Review of Pumpkinheads by Rainbow Rowell and Faith Erin Hicks with color by Sarah Stern
I write to you, dear readers, from inside my pumpkin spice confessional. Today is the first official day of fall, but for me once Labor Day passes all I can think about are cooler fall temperatures and all the seasonal trappings that are soon to follow from mums on front porches to cider in the stores and then, later, the smoky smell of fire pits at twilight and stories of supernatural beings as Halloween approaches. Needless to say, I’ve already tasted my first Reese’s pumpkin of the season and have a pumpkin decorating plan locked in (spoiler alert: my pumpkin’s going to look like a unicorn!).
For the autumnally inclined among us, then, the young adult graphic novel Pumpkinheads, written by Rainbow Rowell, illustrated by Faith Erin Hicks, and with color by Sarah Stern, could not come at a better time. This may well be the ideal read for a fall night. What’s more, you can easily devour it in one sitting if you choose. Set at what Rowell describes in an interview as “the Disneyland of pumpkin patches,” Pumpkinheads follows two patch employees, Deja and Josiah, on their last night working at the patch in their senior year of high school. What follows is a delightful blend of friendship, romance, and bursts of adventure.
First, the patch itself will make you want to launch yourself headfirst into a fall festival as it sports a pumpkin slingshot and haunted hacienda in addition to the more traditional haystack ride and corn maize (this book has puns galore and I find them adorable). The inside cover of the book features a map of the über-deluxe patch to help readers orient themselves during Deja and Josiah’s journey to various attractions. In addition, Hicks’ renderings of converted barns and families in costume coupled with Stern’s warm colors create a cozy canvas for the characters to ramble through on their last night.
Second, have your snacks ready when you read this because each of the patch’s many food stands outdoes the one before it from the Kettle Corn Kettle to the Chili Fries Stand to— my favorite— the Pumpkin Bomb Stand. (I wish I could add sound effects here to give this last one the flourish it deserves.) The Pumpkin Bomb is a mythical concoction of vanilla ice cream sandwiched between two slices of pumpkin pie, covered with chocolate, and mounted on a stick. In other words, it’s pumpkin spice heaven.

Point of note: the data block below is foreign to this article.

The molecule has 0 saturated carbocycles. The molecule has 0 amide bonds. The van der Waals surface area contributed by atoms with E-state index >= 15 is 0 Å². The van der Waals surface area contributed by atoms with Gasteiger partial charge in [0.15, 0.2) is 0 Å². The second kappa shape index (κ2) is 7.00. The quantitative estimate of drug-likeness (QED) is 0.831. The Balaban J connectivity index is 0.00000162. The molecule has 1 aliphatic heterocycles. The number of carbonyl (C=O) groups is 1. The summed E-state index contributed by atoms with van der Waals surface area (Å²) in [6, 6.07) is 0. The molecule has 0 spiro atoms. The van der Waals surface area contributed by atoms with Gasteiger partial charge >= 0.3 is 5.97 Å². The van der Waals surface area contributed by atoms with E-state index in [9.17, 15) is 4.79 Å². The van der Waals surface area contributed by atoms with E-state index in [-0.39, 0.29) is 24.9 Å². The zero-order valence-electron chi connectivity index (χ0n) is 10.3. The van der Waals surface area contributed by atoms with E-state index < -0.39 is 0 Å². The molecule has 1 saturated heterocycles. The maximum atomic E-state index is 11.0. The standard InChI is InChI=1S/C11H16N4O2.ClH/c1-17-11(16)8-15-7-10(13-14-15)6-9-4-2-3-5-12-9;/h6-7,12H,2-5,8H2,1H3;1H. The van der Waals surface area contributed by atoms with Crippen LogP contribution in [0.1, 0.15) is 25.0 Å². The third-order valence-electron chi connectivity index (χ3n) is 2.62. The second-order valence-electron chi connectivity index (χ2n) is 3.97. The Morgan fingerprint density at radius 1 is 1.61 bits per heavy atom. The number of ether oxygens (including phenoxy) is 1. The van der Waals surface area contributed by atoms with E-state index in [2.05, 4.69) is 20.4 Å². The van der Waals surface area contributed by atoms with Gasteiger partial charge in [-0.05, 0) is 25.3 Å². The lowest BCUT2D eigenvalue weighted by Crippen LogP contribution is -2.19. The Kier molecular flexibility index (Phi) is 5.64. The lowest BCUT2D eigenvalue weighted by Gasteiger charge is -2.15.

Of course, all this delightful scene setting wouldn’t add up to a story without characters and conflict. Luckily, Rowell delivers on both fronts. Although we only spend one night with Deja and Josiah, Rowell capably demonstrates their personalities as they interact with each other and patch employees and visitors. Here, again, Hicks’ panels provide beautiful facial reactions during conversations and a sense of movement in the action sequences. The protagonists’ quick-witted dialogue made me laugh more than once but they also talk about ideas like fate and free will without those conversations seeming pretentious or out of context for their situation. As It’s the Great Pumpkin, Charlie Brown demonstrates, the pumpkin patch has long been a site for existential contemplation and this remains true for Deja and Josiah.
I would happily read many more stories with Rowell’s lovable characters in or outside of the patch. The graphic novel hints that they may apply to be Christmas elves for a mall Santa, and I can only hope this leads to more holiday sequels! For now, though, I’m off to try and recreate the Pumpkin Bomb in my kitchen. Happy Fall everybody!